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Screening of the iGEM registry



Our team

Sequence screening

The software: GenoTHREAT

Tests and Results

Screening of the iGEM registry

PCR fusion primer

Lab notebook


Media Links




Screening the iGEM registry:

This summer we also screened the entire iGEM registry. This screen had a two-fold purpose: -test our program on a registry that would simulate the DNA orders got by a Gene Synthesis company. -contribute to iGEM by verifying that the sequences present in the registry aren't dangerous

1)Real World Gene Order simulation:

In the case of a real-life situation, such as a gene synthesis company processing thousand of sequences a day, the aim is not only to correctly detect dangerous sequences, but also to avoid having too many false hits. Indeed, each hit means that a human has to go manually look at the reason why the hit was raised, which costs a lot of money. To simulate the orders that a gene synthesis company could get, we decided to screen the iGEM registry, which is a table of sequences completed each year by iGEM teams. It contained about 10,000 sequences; we screened them all. After screening the first 1724 first sequences of this registry, the hit rate was reduced from 6.5% to 2.9%, by altering certain program parameters. This result highlights the program's customizable nature and potential for optimization.

We looked into the causes of all those hits, and as mentioned above made a few minor changes to our program: -first of all, there were a few issues with the keyword list, that we simply corrected right away -often, some results of BLAST should have been contained, in theory, in the BLAST results, but were not because the fact of taking only the BLAST results that had a query coverage of 100% in the Best Matches was too restrictive. Therefore, we decided to put in the Best Matches, all of BLAST results which had a query coverage of 95% or greater -sometimes the BLAST results contained matches of 100% query coverage that were Select Agents, and that led to hits. But the percent identity of these matches was so low (often around 45% for protein sequences) that the similarity was too low to be considered serious. Therefore we added a condition for a BLAST result to be a Best Match: the percent identity needs to be at least 60%. After making these changes and screening the entire iGEM registry, the hit rate went down to 2.9%. After making these changes to the program, we also reran some of the previous modified sequences, and we got results similar to before: so the detection capabilities of our program were not affected.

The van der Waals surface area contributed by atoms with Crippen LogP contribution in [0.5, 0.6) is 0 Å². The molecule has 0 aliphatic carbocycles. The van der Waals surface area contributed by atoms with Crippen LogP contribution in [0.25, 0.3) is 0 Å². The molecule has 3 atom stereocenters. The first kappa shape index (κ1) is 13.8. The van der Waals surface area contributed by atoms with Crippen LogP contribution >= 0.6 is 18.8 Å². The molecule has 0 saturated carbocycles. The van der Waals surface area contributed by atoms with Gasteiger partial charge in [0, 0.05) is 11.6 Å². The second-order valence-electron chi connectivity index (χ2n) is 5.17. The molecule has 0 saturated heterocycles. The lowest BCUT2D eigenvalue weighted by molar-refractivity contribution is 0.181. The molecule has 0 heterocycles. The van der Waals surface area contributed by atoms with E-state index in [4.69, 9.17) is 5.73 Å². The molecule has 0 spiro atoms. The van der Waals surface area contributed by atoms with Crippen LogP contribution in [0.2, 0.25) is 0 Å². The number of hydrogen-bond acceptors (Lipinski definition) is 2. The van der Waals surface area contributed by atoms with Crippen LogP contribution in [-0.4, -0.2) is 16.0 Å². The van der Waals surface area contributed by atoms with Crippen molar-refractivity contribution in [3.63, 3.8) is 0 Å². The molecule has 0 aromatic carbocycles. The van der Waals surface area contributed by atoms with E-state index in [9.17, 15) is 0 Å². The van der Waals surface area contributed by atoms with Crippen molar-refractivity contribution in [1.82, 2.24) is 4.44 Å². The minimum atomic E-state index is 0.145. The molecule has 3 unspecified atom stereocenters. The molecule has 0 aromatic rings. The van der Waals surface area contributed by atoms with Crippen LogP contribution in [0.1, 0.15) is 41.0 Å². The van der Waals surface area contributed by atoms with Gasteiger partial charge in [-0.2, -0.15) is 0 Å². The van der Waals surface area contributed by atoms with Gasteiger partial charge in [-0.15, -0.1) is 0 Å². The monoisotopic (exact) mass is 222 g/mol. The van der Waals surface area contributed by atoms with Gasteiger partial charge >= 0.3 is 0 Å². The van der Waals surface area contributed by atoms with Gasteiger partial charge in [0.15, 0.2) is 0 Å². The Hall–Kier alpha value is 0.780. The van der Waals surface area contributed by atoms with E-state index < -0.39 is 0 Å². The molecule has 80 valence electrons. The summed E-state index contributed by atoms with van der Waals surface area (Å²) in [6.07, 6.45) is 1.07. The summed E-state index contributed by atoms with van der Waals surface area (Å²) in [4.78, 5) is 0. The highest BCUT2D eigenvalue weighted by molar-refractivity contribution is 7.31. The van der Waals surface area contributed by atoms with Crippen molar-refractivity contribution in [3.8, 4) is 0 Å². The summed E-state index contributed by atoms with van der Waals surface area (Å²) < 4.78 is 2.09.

2) Contribution to iGEM

Hopefully, there are not 2.9% of the sequences in the registry that are dangerous. After manually looking at the result, we find that many of these hits were false hits. Indeed, it’s mainly the keyword list and the way we use this keyword list that needs to be improved to decrease the number of hits. The hits left are also often due to one sub-sequence of one amino-acid frame that leads to a hit. These kinds of sub-sequences just happened to be there because of random chance. We suspect that in a lot of cases, the amino-acid frame where the hit happens isn’t the one that the final user is intending to use. We are really wondering if in that case, we should raise a hit or not.

So after getting rid of the sequences where only one subsequence of one frame lead to a hit and the sequences where keyword issues lead to a hit, we ended up with one true hit: It’s the sequence: BBa_I10020.

Luckily, iGEM was already aware that the sequence was dangerous. Indeed, on the main page of this sequence, there is a big WARNING indicating the fact that this sequence is potentially dangerous. This result shows that GenoTHREAT is capable of identifying potentially dangerous sequences in the registry. Therefore, it could be used as a tool to screen incoming sequences in order to ensure the safety of the students using the registry as well as those around them.

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